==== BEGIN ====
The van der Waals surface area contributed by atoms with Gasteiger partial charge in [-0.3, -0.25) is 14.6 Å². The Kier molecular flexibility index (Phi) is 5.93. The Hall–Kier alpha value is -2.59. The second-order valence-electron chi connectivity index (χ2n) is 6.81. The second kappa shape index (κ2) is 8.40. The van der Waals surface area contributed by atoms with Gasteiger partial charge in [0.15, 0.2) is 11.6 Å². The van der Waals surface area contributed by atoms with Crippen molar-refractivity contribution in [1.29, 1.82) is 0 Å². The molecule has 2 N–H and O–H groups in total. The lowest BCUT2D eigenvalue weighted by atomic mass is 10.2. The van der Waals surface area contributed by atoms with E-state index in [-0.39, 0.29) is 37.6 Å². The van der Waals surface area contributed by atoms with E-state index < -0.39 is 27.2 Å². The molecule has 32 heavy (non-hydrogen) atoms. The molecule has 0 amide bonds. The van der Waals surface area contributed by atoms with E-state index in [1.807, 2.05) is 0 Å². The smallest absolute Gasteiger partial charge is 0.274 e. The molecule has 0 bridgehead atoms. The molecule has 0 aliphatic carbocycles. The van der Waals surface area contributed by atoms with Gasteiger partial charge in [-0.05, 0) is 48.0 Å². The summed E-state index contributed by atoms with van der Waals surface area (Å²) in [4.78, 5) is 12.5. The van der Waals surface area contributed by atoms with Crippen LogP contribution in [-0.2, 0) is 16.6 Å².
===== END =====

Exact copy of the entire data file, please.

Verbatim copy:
The van der Waals surface area contributed by atoms with Gasteiger partial charge in [-0.3, -0.25) is 14.6 Å². The Kier molecular flexibility index (Phi) is 5.93. The Hall–Kier alpha value is -2.59. The second-order valence-electron chi connectivity index (χ2n) is 6.81. The second kappa shape index (κ2) is 8.40. The van der Waals surface area contributed by atoms with Gasteiger partial charge in [0.15, 0.2) is 11.6 Å². The van der Waals surface area contributed by atoms with Crippen molar-refractivity contribution in [1.29, 1.82) is 0 Å². The molecule has 2 N–H and O–H groups in total. The lowest BCUT2D eigenvalue weighted by atomic mass is 10.2. The van der Waals surface area contributed by atoms with E-state index in [-0.39, 0.29) is 37.6 Å². The van der Waals surface area contributed by atoms with E-state index < -0.39 is 27.2 Å². The molecule has 32 heavy (non-hydrogen) atoms. The molecule has 0 amide bonds. The van der Waals surface area contributed by atoms with E-state index in [1.807, 2.05) is 0 Å². The smallest absolute Gasteiger partial charge is 0.274 e. The molecule has 0 bridgehead atoms. The molecule has 0 aliphatic carbocycles. The van der Waals surface area contributed by atoms with Gasteiger partial charge in [-0.05, 0) is 48.0 Å². The summed E-state index contributed by atoms with van der Waals surface area (Å²) in [4.78, 5) is 12.5. The van der Waals surface area contributed by atoms with Crippen LogP contribution in [-0.2, 0) is 16.6 Å².